Facebook's founding is legend: In a Harvard dorm, wunderkind Mark Zuckerberg invented a new way to connect with friends...and the rest is history. But for the people who actually molded this great idea into a game-changing $300 billion company, the experience was far more tumultuous and uncertain than we might expect.
Mike Hoefflinger was one of those Facebook insiders. As a computer engineer turned marketing innovator who worked with COO Sheryl Sandberg, Hoefflinger had a front-row seat to the company's growing pains, stumbles, and reinventions. In his new book, BECOMING FACEBOOK: The 10 Challenges That Defined the Company That's Disrupting the World, Hoefflinger tells Facebook's coming-of-age saga from the perspective of a keen observer and key contributor.
Today I'm sharing one of my favorite excerpts from Mike's new book that talks about the 4 core lessons you need to know before building a business:
1. Know whether this is your next thing or your last thing.
In its early years, Facebook attracted acquisition offers from suitors including Viacom, AOL, and Google. The most talked-about was Yahoo's 2006 offer of a reported $1 billion. Why did Mark Zuckerberg, at age 22, turn it down? He had a mission and confidence in his ability to grow Facebook into a thriving public company to achieve it. Rather than snap up the opportunity to be acquired, Zuckerberg charted a 10-year-and-beyond course to make the world more open and connected. Thought Starter: Are you building a feature, a product, or a mission?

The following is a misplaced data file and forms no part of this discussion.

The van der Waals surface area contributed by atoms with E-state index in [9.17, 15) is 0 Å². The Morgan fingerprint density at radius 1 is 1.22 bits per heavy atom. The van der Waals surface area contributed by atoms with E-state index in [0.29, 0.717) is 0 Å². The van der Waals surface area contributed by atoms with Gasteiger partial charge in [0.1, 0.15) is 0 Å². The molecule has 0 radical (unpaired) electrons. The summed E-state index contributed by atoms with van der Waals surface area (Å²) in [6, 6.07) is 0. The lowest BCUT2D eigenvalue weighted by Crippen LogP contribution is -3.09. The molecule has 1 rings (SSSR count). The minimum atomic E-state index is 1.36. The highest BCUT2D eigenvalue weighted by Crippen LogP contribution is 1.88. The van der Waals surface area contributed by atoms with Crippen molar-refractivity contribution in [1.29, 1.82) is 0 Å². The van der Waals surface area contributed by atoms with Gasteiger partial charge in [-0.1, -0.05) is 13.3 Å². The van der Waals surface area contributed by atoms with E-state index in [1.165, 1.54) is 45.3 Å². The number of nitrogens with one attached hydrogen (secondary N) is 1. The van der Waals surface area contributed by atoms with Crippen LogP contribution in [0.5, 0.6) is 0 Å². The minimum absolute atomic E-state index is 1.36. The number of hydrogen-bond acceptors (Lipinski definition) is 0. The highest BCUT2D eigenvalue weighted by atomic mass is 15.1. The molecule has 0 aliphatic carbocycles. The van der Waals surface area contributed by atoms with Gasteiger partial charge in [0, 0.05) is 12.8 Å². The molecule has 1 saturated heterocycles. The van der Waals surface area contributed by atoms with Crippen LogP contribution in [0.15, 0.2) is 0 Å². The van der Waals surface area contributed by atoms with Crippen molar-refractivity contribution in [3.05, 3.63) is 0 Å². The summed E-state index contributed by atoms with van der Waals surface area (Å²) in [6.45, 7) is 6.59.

2. Add by subtracting.
In September 2008, Facebook launched News Feed, a feature to make it easier for users to see what was going on across their connections. In the decade since, Facebook has been vigilant about monitoring News Feed -- and fine-tuning its all-important algorithm -- to continually increase the perceived quality of this "personal newspaper" for each unique user. With screens connecting everyone to everyone and everything all the time, customers' biggest need is not for more things but for fewer things that matter more. Thought Starter: What part of the world are you making easier for your customers to digest?
3. Know your North Star metric.
To avoid getting overwhelmed by data, Facebook selected a single metric that would be the subject of all their growth attention. For AirBnB, this might be the number of nights booked on the service; for Uber, the number of rides. For Facebook, it would be the number of people who found enough value to use Facebook on a regular basis. Over the years, Facebook would become increasingly sophisticated--and exacting--about monitoring user engagement. Using that metric as their guiding light enabled Facebook to focus on improving the value of their core product--News Feed--to deliver the feeling of connectedness people consistently point to about the service. Thought Starter: What is your North Star Metric?
4. Disrupt yourself before someone else does.
In April 2012, Instagram had 30 million monthly users and $0 in revenue. Yet, the 14-month- old photo-sharing app had caught the attention of the Silicon Valley elite, including Twitter CEO Jack Dorsey. Mark Zuckerberg was watching more closely than most. Seizing on its growth and engagement potential, Zuckerberg struck and acquired Instagram for $1 billion. That lofty investment has paid off. With the successful integration of Instagram, Zuckerberg began a string of self-disruption with a purpose: proving that Facebook was the place to be for the world's best builders while expanding his mission through a multi-app strategy. Thought Starter: How would you disrupt yourself? What are you waiting for?
Whether you're building the next Facebook or not, you can apply the key lessons from their early growth and success to your startup.